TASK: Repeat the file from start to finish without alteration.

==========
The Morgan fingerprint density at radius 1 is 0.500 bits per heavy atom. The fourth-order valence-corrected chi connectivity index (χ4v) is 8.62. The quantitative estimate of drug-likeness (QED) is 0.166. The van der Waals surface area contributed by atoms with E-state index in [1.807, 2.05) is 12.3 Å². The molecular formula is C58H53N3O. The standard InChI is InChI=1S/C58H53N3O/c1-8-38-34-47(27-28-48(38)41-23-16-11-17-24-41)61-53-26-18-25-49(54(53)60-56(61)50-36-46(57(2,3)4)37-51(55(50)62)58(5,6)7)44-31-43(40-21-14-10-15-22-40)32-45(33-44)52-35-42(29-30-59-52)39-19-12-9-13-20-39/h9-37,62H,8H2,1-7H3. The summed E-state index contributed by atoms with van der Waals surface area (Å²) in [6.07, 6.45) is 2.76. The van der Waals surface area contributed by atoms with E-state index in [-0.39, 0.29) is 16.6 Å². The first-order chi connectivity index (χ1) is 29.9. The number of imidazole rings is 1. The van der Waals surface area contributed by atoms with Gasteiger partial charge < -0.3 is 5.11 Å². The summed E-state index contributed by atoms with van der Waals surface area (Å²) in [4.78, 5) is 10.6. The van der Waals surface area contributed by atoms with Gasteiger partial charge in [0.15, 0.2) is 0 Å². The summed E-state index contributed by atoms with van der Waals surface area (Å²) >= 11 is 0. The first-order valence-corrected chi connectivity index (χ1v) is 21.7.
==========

The Morgan fingerprint density at radius 1 is 0.500 bits per heavy atom. The fourth-order valence-corrected chi connectivity index (χ4v) is 8.62. The quantitative estimate of drug-likeness (QED) is 0.166. The van der Waals surface area contributed by atoms with E-state index in [1.807, 2.05) is 12.3 Å². The molecular formula is C58H53N3O. The standard InChI is InChI=1S/C58H53N3O/c1-8-38-34-47(27-28-48(38)41-23-16-11-17-24-41)61-53-26-18-25-49(54(53)60-56(61)50-36-46(57(2,3)4)37-51(55(50)62)58(5,6)7)44-31-43(40-21-14-10-15-22-40)32-45(33-44)52-35-42(29-30-59-52)39-19-12-9-13-20-39/h9-37,62H,8H2,1-7H3. The summed E-state index contributed by atoms with van der Waals surface area (Å²) in [6.07, 6.45) is 2.76. The van der Waals surface area contributed by atoms with E-state index in [-0.39, 0.29) is 16.6 Å². The first-order chi connectivity index (χ1) is 29.9. The number of imidazole rings is 1. The van der Waals surface area contributed by atoms with Gasteiger partial charge < -0.3 is 5.11 Å². The summed E-state index contributed by atoms with van der Waals surface area (Å²) in [4.78, 5) is 10.6. The van der Waals surface area contributed by atoms with Gasteiger partial charge in [0.15, 0.2) is 0 Å². The summed E-state index contributed by atoms with van der Waals surface area (Å²) >= 11 is 0. The first-order valence-corrected chi connectivity index (χ1v) is 21.7.